Oh yes that video :rolleyes: which proves, to a high degree of certainity, that if you balance a penny on a hassie and fire it then the penny won't budge.
The question is, what else does it prove
Well I disagree. I can handhold to that speed for sure and get acceptable sharpness. The "trick" is not to use the shutter release at all but to use the timer instead. If you do that you will find that 1/5 is difficult but not impossible. It is a low probability shot under many conditions, but one in two or three shots will be just fine if the wind isn't blowing too hard
Originally Posted by Sirius Glass
But I do agree, Steve, that a hassie (or rb) is certainly handholdable to 1/60. If that's really what you want to prove then why not simply show shots taken handheld at 1/60? The penny thing proves nothing in this regard.
Along those lines, this shot was handheld at 1/15 or 1/20, as I recall, with a mamiya 645 afd. 1/60 is nothing.
If I use a short shutter speed, I do not notice any difference because the shutter speed is fast enough to freeze any movement caused by mirror vibration.
If I use a long shutter speed, I do not notice any difference because the mirror vibration time is insignificantly short compared to the long amount of time the shutter is actually open.
I do, however, notice image degradation caused by mirror vibration when I mount my camera on a telescope and use a shutter speed between 1/2 second and 1/15th second. Thank goodness my SLR's mirror lock-up feature is very useful for avoiding this degradation.
All of this, agreed. Sometimes.
Originally Posted by Sirius Glass
All of this, disagreed. Mirror slap does indeed show an effect, in common conditions with a normal lens, even up to 1/125 and beyond. See Thornton 2000 pg65 for one published example... there are many to be found on the 'net of course. That said, proper holding or stabilization technique can mitigate though not eliminate the effect, and some bodies are more prone than others (bodies for formats larger than 35mm seem to suffer less, I'd imagine--but don't know--because of their weight).
Below 1/[lens focal length] it becomes necessary to use a tripod or set the camera down on a stable surface, some for sooner than others. The duration of mirror slap is so short due to dampening that a 10 second exposure is not going to show any effect, but it may be wise to lock up a mirror on long exposures as a good practice.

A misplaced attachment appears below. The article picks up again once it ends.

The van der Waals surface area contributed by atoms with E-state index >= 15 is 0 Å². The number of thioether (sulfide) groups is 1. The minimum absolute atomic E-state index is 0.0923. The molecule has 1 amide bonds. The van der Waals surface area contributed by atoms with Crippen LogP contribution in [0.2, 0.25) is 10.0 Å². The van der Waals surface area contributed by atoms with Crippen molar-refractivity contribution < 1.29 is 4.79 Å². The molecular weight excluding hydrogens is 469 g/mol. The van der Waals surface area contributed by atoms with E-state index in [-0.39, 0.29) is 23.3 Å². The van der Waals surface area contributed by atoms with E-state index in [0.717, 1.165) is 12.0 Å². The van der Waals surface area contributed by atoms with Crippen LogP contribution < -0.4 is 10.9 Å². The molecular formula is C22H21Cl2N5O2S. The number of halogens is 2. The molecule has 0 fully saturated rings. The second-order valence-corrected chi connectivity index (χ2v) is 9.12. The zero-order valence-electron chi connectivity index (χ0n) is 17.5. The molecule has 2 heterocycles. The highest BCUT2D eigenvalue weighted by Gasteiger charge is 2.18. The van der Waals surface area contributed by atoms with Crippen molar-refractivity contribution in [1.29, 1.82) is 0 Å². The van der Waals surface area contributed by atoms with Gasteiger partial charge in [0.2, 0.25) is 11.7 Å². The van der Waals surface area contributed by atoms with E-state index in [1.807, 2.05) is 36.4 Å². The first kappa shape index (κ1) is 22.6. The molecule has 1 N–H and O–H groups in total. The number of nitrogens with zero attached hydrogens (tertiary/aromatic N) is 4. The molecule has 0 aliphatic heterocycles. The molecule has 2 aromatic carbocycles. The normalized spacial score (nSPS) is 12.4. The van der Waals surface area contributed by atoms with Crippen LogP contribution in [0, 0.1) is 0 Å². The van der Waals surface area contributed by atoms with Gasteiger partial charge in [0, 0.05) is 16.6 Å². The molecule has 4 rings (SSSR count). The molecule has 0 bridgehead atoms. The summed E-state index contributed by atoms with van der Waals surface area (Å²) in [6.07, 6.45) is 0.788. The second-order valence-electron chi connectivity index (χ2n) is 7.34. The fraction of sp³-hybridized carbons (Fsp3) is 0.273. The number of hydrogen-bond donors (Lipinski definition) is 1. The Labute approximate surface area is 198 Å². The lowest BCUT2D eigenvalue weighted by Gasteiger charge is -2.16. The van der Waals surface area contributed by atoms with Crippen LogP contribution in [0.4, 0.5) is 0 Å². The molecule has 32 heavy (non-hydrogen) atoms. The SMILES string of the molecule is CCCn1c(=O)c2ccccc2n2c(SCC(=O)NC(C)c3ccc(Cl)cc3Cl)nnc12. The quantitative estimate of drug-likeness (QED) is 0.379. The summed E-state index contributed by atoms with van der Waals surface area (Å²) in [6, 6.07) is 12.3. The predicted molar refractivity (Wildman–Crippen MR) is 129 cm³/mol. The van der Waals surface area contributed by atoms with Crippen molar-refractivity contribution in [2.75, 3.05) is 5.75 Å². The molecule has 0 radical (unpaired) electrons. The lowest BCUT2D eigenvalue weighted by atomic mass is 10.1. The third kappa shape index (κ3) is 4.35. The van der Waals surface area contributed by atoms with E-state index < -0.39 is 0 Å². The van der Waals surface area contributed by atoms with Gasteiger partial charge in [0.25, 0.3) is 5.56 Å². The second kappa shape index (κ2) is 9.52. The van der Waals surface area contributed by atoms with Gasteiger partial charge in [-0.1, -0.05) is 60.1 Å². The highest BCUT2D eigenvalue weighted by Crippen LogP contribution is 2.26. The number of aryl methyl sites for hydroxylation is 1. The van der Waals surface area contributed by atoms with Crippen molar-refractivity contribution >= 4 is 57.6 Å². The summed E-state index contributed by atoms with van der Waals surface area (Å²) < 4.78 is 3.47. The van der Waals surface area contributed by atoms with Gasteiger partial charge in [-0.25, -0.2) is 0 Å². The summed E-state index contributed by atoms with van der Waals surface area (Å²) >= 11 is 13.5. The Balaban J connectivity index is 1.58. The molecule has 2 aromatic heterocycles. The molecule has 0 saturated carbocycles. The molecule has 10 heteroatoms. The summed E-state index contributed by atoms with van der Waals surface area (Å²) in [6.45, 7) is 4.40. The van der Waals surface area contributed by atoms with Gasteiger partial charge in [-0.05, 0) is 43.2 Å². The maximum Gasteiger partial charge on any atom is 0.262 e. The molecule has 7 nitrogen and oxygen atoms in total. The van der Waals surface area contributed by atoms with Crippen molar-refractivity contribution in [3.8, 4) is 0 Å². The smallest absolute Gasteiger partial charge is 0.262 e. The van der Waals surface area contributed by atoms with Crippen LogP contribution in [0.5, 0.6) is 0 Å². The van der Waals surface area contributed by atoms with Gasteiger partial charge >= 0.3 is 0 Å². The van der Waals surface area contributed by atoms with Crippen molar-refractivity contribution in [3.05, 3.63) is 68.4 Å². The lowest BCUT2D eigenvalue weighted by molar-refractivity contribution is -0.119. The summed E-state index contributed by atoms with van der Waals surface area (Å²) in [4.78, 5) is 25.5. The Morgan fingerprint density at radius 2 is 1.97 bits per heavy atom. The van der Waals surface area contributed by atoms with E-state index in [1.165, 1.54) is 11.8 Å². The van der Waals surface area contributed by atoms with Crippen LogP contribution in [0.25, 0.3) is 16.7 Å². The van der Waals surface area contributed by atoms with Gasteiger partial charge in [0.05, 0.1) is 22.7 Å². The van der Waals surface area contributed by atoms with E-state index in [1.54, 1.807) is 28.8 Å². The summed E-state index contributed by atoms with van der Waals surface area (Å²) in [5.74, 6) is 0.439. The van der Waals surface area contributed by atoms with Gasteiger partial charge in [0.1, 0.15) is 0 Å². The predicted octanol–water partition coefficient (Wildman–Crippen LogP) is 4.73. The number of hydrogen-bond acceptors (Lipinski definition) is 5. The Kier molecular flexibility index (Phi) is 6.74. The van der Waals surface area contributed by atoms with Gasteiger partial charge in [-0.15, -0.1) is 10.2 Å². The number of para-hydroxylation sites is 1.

Reciprocal of focal length is overly optimistic in my experience. Most folks without training can effectively handhold at one to two stops faster than that, no more. Average person seems to need 125 or 250 on a 50mm lens on 135 to get "acceptably" sharp [edit to add: at 8x10 or above, depending on the image you might not notice the effect enough to be a problem at smaller sizes]. But, that's one that people can and do argue about endlessly, so, to each their own experience.
Hey, cheers for not taking it seriously. I'm new to this forum and so far it seems much more pleasantly easygoing than most. I will say that the PhD "rocket scientists" and fluid dynamicists and whatnot that I work with have often forgotten how to tie their shoes at this point though...
Since I have been an engineering professor and technically I am a rocket scientist I will ignore the comment about asking a high school physics teacher posting on line for advice.
Think of the Pentax 67. It's mirror is larger and heavier, with greater inertia and momentum, but it illustrates the concept of image degrading mirror induced vibration. A 35mm slr's mirror is smaller, but so is the film size, which needs to be enlarged (along with any lack of crispness) to a greater degree, to obtain the same final print size.
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Originally Posted by JBrunner
Hand held? Probably not.
On a tripod? Probably.
A rangefinder just is not the kind of camera I would use on a tripod (or any 35mm camera, for that matter, except for in uncommon situations)...therefore, the lack of a mirror has no advantage for me. It is not one of the advantages of a rangefinder, IMO (in terms of "camera shake"...not in terms of lens design/collapse-ability).
"Truth and love are my law and worship. Form and conscience are my manifestation and guide. Nature and peace are my shelter and companions. Order is my attitude. Beauty and perfection are my attack."
- Rob Tyner (1944 - 1991)
I recently tested some of my cameras on an old rickety tripod to test the shaking that each camera showed. A laser pointer was strapped to each camera. Here are the results I saw, observing the light about 30 feet away, and with each camera on "B.":
Canon F-1 (new): 0 shaking. Very damped mirror/shutter. That's probably why they left out a mirror up feature on this model.
Bronica S2: Even with a huge, noisy mirror, very little vibration.
Leica M2: some side-to-side shaking in certain circumstances. This can be felt even when off the tripod.
Pentax k20d: definite side-to-side movement, in spite of vertically-travelling shutter. Impossible to dampen, even on larger Gitzo CF tripod.
The laser pointer and penny tests don't really tell you if the vibration is affecting the image. There could be a lot of vibration when the mirror returns and the shutter closes, and that wouldn't make any difference.
The Pentax 67's problems are also due to the shutter curtain. See the illustration, even with the mirror locked up, here:
Originally Posted by frank
Thanks for that link. Here's a quote from that site:
Originally Posted by olwick
The problem I experienced requires some further explanation. The Pentax has a large rapid-return mirror. At slow shutter speeds (below 1/125 second) and especially with long lenses, it should be locked up. This is SOP (Standard Operating Procedure) for all medium format cameras, and should be even for 35mm cameras. Mirror shock is a real sharpness thief for critical work.